while I’d absolutely love to have one of these (being a fair audiophile myself), the cost is outrageous. Something similar (though not as refined) could probably be built for a few hundred, you’re just dealing with a servo to modify the angles, a motor to spin it, and a small processing unit to tell the servo how much to move.

  16. oy yoy yaoi.
    Message to everyone who thinks infrasonics are a bad thing:

    The world doesn’t restrict itself to 20hz-20Khz frequencies, why should our reproductions of the world’s sounds? It’s not going to kill you, it’s going to make things seem more real by creating sounds that -should- be there, but aren’t.
    If anything, not having those sounds is more dangerous than having them. You’re screwing with your brain by feeding it incomplete information.

  17. dave said: “Come on, don’t you like to feel the music sometimes?”

    Well, I don’t know if I want to feel it THAT much. I think a repairman might mistake it for an old attic fan, not a 12,000 dollar ultra-low high fidelity subwoofer…

  18. If anyone can find me an equalizer or anything else that can even remotely proscess 0Hz, let me know… because, well, I call it crazy. But to those that are saying no recorded media has sounds that low, I think there is probibly a way one could write a computer program to trigger infrasonic frequencies when like 10 to 20 Hz is played.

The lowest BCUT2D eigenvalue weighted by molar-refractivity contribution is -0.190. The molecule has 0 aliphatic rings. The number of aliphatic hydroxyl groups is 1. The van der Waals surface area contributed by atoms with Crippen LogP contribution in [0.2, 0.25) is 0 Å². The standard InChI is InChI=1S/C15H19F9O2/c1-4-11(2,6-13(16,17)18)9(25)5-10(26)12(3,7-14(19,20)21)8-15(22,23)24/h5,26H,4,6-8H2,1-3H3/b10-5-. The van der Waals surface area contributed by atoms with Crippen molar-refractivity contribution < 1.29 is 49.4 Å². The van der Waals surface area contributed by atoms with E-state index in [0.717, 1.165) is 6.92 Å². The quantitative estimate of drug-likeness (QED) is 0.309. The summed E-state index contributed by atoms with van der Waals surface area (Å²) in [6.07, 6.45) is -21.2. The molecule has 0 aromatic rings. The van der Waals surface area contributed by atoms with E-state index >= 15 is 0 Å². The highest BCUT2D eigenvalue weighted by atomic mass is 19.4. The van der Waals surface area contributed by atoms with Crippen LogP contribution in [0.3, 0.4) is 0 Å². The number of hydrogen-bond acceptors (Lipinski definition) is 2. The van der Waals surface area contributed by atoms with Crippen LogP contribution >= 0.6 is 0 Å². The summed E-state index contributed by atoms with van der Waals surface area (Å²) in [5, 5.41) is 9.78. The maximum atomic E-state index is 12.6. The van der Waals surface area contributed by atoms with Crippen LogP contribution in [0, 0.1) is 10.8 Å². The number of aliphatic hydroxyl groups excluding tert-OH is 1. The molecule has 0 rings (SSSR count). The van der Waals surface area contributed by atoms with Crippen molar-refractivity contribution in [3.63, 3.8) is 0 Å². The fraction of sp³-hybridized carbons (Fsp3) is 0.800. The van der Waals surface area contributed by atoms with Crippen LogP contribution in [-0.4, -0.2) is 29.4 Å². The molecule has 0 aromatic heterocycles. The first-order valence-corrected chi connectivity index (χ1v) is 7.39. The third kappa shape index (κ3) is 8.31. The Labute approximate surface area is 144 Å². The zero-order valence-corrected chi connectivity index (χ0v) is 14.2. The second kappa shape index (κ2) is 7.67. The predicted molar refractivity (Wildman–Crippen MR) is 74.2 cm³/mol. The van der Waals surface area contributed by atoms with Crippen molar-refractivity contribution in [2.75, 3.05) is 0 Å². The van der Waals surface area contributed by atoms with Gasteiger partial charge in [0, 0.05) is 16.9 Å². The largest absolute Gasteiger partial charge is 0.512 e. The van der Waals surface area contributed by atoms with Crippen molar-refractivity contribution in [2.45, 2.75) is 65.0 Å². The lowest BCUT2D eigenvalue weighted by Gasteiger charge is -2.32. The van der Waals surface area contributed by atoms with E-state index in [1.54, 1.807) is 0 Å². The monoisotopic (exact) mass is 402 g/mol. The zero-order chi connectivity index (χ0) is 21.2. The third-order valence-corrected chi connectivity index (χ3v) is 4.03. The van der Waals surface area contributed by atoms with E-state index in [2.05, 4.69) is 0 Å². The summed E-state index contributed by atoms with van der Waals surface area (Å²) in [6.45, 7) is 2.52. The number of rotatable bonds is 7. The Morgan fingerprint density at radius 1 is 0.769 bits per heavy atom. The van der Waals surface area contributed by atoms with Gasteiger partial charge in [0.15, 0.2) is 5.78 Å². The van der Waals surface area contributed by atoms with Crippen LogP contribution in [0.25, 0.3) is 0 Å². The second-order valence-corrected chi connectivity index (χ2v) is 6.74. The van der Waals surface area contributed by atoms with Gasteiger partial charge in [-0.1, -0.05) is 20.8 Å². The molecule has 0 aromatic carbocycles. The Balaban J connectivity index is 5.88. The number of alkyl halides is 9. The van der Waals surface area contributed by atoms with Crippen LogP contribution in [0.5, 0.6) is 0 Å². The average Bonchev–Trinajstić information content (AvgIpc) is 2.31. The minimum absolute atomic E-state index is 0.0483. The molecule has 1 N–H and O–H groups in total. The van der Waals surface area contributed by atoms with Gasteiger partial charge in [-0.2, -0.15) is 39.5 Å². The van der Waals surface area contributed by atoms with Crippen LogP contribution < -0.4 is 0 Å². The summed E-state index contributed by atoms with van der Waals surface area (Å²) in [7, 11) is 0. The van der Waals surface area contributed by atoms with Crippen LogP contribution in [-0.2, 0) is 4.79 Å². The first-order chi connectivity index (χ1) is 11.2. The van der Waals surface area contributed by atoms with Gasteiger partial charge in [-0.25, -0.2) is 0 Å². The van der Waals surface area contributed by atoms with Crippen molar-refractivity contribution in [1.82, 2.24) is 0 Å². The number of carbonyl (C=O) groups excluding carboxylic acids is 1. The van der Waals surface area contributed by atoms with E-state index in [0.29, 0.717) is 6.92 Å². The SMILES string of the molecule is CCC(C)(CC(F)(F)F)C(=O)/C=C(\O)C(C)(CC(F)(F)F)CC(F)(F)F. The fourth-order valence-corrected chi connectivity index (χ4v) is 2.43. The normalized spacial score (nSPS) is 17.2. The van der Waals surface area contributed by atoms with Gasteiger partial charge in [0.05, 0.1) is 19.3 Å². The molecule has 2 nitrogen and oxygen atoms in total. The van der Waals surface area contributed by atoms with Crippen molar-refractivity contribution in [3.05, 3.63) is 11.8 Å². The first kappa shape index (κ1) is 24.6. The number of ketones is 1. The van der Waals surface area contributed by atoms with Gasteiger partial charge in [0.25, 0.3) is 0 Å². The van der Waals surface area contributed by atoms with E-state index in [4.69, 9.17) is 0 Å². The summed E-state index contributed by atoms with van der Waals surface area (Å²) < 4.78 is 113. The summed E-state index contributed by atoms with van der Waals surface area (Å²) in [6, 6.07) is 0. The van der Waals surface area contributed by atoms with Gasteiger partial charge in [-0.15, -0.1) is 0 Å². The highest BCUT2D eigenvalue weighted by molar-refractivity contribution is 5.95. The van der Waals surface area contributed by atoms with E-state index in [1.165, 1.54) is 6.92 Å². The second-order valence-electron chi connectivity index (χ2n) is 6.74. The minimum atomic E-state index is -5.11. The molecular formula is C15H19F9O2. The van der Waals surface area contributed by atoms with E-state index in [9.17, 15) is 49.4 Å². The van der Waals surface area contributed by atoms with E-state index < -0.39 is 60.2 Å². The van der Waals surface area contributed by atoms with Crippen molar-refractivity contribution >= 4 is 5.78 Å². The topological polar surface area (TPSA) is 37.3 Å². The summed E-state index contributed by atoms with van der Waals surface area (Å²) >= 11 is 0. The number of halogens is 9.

19. Has anyone noticed that the specifications/information provided on the website doesn’t quite add up.
    I’m not saying it doesn’t work, but its performance may not be quite as they say. It is not necessarily the most elegant solution for a servo/rotary driver either….

  20. There is plenty below 20Hz on most material, hell, even the AC3 versions of 24 I have downloaded had loads of stuff down near that.

    Sure, most currently mastered CDs have had anything resembling bass removed and replaced with phase rotated harmonics much like radio station type processors do, this is just to give them more headroom. Movies with the LFE channel dont suffer from this and have plenty of room to shake the house.

  21. “I’m so dissapointed my system can’t produce sounds I can’t hear.”